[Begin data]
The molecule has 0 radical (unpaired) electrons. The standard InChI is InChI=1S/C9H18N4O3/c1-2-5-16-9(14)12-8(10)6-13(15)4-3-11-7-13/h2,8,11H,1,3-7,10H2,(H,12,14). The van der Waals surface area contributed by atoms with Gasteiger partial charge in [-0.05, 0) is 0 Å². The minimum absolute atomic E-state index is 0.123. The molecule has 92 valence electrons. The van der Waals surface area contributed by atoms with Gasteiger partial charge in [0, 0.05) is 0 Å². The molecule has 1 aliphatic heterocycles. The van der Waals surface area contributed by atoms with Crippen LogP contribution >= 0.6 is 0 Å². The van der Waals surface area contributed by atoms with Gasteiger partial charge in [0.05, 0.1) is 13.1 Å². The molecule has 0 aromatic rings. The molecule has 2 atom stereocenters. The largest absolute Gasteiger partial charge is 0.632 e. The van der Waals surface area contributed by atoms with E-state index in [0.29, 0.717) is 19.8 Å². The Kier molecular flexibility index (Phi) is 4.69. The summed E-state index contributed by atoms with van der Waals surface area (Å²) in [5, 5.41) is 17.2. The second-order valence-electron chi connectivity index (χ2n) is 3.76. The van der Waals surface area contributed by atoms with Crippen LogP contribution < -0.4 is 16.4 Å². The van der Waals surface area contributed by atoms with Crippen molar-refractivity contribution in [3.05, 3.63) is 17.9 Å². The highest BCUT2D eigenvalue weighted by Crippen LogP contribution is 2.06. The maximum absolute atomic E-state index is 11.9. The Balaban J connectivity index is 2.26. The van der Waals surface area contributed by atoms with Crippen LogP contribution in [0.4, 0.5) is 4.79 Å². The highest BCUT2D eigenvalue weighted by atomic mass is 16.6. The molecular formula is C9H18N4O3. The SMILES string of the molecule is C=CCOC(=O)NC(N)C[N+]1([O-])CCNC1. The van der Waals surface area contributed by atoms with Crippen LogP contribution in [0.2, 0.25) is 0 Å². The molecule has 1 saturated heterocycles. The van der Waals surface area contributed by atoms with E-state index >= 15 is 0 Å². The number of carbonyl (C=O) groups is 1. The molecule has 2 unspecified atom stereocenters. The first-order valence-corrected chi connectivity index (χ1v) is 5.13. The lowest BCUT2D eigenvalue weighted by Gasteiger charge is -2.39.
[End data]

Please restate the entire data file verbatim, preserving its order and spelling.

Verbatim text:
The molecule has 0 radical (unpaired) electrons. The standard InChI is InChI=1S/C9H18N4O3/c1-2-5-16-9(14)12-8(10)6-13(15)4-3-11-7-13/h2,8,11H,1,3-7,10H2,(H,12,14). The van der Waals surface area contributed by atoms with Gasteiger partial charge in [-0.05, 0) is 0 Å². The minimum absolute atomic E-state index is 0.123. The molecule has 92 valence electrons. The van der Waals surface area contributed by atoms with Gasteiger partial charge in [0, 0.05) is 0 Å². The molecule has 1 aliphatic heterocycles. The van der Waals surface area contributed by atoms with Crippen LogP contribution >= 0.6 is 0 Å². The van der Waals surface area contributed by atoms with Gasteiger partial charge in [0.05, 0.1) is 13.1 Å². The molecule has 0 aromatic rings. The molecule has 2 atom stereocenters. The largest absolute Gasteiger partial charge is 0.632 e. The van der Waals surface area contributed by atoms with E-state index in [0.29, 0.717) is 19.8 Å². The Kier molecular flexibility index (Phi) is 4.69. The summed E-state index contributed by atoms with van der Waals surface area (Å²) in [5, 5.41) is 17.2. The second-order valence-electron chi connectivity index (χ2n) is 3.76. The van der Waals surface area contributed by atoms with Crippen LogP contribution < -0.4 is 16.4 Å². The van der Waals surface area contributed by atoms with Crippen molar-refractivity contribution in [3.05, 3.63) is 17.9 Å². The highest BCUT2D eigenvalue weighted by Crippen LogP contribution is 2.06. The maximum absolute atomic E-state index is 11.9. The Balaban J connectivity index is 2.26. The van der Waals surface area contributed by atoms with Crippen LogP contribution in [0.4, 0.5) is 4.79 Å². The highest BCUT2D eigenvalue weighted by atomic mass is 16.6. The molecular formula is C9H18N4O3. The SMILES string of the molecule is C=CCOC(=O)NC(N)C[N+]1([O-])CCNC1. The van der Waals surface area contributed by atoms with Crippen LogP contribution in [0.2, 0.25) is 0 Å². The molecule has 1 saturated heterocycles. The van der Waals surface area contributed by atoms with E-state index >= 15 is 0 Å². The number of carbonyl (C=O) groups is 1. The molecule has 2 unspecified atom stereocenters. The first-order valence-corrected chi connectivity index (χ1v) is 5.13. The lowest BCUT2D eigenvalue weighted by Gasteiger charge is -2.39.